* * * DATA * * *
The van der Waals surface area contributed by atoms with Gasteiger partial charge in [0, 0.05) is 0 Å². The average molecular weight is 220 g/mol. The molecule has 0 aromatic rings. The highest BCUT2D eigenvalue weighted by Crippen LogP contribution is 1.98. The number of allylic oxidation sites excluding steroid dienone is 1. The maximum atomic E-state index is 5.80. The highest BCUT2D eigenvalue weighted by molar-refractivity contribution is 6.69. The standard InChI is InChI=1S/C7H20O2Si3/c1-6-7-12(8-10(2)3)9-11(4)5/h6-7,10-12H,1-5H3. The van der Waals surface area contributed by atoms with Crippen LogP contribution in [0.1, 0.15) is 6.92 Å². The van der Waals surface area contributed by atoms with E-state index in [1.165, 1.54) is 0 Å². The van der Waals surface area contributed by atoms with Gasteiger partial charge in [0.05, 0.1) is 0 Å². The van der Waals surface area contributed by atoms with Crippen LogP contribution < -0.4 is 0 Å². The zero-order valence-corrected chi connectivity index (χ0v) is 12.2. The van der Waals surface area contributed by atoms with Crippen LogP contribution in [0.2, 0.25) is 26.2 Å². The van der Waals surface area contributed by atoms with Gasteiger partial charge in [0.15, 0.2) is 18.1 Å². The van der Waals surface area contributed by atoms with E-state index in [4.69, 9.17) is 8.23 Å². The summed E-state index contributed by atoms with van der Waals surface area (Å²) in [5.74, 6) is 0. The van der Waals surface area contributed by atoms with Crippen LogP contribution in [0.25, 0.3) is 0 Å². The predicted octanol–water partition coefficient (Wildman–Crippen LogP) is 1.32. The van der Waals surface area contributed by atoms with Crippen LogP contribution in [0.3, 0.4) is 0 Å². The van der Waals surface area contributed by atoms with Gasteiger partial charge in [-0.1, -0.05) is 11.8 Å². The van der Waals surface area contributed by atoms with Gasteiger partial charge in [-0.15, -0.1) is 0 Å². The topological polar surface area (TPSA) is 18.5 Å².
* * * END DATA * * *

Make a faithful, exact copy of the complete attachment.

The van der Waals surface area contributed by atoms with Gasteiger partial charge in [0, 0.05) is 0 Å². The average molecular weight is 220 g/mol. The molecule has 0 aromatic rings. The highest BCUT2D eigenvalue weighted by Crippen LogP contribution is 1.98. The number of allylic oxidation sites excluding steroid dienone is 1. The maximum atomic E-state index is 5.80. The highest BCUT2D eigenvalue weighted by molar-refractivity contribution is 6.69. The standard InChI is InChI=1S/C7H20O2Si3/c1-6-7-12(8-10(2)3)9-11(4)5/h6-7,10-12H,1-5H3. The van der Waals surface area contributed by atoms with Crippen LogP contribution in [0.1, 0.15) is 6.92 Å². The van der Waals surface area contributed by atoms with E-state index in [1.165, 1.54) is 0 Å². The van der Waals surface area contributed by atoms with Gasteiger partial charge in [0.05, 0.1) is 0 Å². The van der Waals surface area contributed by atoms with Crippen LogP contribution < -0.4 is 0 Å². The zero-order valence-corrected chi connectivity index (χ0v) is 12.2. The van der Waals surface area contributed by atoms with Crippen LogP contribution in [0.2, 0.25) is 26.2 Å². The van der Waals surface area contributed by atoms with Gasteiger partial charge in [0.15, 0.2) is 18.1 Å². The van der Waals surface area contributed by atoms with E-state index in [4.69, 9.17) is 8.23 Å². The summed E-state index contributed by atoms with van der Waals surface area (Å²) in [5.74, 6) is 0. The van der Waals surface area contributed by atoms with Crippen LogP contribution in [0.25, 0.3) is 0 Å². The predicted octanol–water partition coefficient (Wildman–Crippen LogP) is 1.32. The van der Waals surface area contributed by atoms with Crippen LogP contribution in [0.3, 0.4) is 0 Å². The van der Waals surface area contributed by atoms with Gasteiger partial charge in [-0.1, -0.05) is 11.8 Å². The van der Waals surface area contributed by atoms with Gasteiger partial charge in [-0.15, -0.1) is 0 Å². The topological polar surface area (TPSA) is 18.5 Å².